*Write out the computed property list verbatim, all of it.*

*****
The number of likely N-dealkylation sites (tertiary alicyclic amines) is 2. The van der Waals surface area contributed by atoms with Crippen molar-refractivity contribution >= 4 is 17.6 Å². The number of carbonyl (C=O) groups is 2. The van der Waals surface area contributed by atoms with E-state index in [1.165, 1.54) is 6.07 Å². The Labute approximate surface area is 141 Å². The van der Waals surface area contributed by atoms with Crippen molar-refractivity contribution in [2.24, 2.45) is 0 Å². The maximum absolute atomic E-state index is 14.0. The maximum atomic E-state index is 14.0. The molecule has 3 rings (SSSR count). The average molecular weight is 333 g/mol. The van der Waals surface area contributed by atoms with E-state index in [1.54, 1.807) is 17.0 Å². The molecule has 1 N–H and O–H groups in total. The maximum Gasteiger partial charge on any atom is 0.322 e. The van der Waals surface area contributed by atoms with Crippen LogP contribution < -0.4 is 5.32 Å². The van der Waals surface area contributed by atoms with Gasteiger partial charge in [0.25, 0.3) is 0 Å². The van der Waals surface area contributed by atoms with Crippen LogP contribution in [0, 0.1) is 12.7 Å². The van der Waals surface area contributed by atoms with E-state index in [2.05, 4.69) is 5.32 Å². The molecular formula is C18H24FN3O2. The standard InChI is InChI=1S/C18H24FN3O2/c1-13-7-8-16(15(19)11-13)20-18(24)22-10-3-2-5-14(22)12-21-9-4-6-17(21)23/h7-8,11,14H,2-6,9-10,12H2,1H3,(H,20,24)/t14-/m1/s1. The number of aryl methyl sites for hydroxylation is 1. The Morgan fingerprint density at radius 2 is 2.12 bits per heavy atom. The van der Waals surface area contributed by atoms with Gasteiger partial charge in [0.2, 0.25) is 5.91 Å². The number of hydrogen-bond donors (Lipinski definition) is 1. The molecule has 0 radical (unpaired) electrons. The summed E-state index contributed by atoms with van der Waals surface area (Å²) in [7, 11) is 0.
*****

The number of likely N-dealkylation sites (tertiary alicyclic amines) is 2. The van der Waals surface area contributed by atoms with Crippen molar-refractivity contribution >= 4 is 17.6 Å². The number of carbonyl (C=O) groups is 2. The van der Waals surface area contributed by atoms with E-state index in [1.165, 1.54) is 6.07 Å². The Labute approximate surface area is 141 Å². The van der Waals surface area contributed by atoms with Crippen molar-refractivity contribution in [2.24, 2.45) is 0 Å². The maximum absolute atomic E-state index is 14.0. The maximum atomic E-state index is 14.0. The molecule has 3 rings (SSSR count). The average molecular weight is 333 g/mol. The van der Waals surface area contributed by atoms with E-state index in [1.54, 1.807) is 17.0 Å². The molecule has 1 N–H and O–H groups in total. The maximum Gasteiger partial charge on any atom is 0.322 e. The van der Waals surface area contributed by atoms with Crippen LogP contribution < -0.4 is 5.32 Å². The van der Waals surface area contributed by atoms with Gasteiger partial charge in [0.25, 0.3) is 0 Å². The van der Waals surface area contributed by atoms with Crippen LogP contribution in [0, 0.1) is 12.7 Å². The van der Waals surface area contributed by atoms with E-state index in [2.05, 4.69) is 5.32 Å². The molecular formula is C18H24FN3O2. The standard InChI is InChI=1S/C18H24FN3O2/c1-13-7-8-16(15(19)11-13)20-18(24)22-10-3-2-5-14(22)12-21-9-4-6-17(21)23/h7-8,11,14H,2-6,9-10,12H2,1H3,(H,20,24)/t14-/m1/s1. The number of aryl methyl sites for hydroxylation is 1. The Morgan fingerprint density at radius 2 is 2.12 bits per heavy atom. The van der Waals surface area contributed by atoms with Gasteiger partial charge in [0.2, 0.25) is 5.91 Å². The number of hydrogen-bond donors (Lipinski definition) is 1. The molecule has 0 radical (unpaired) electrons. The summed E-state index contributed by atoms with van der Waals surface area (Å²) in [7, 11) is 0.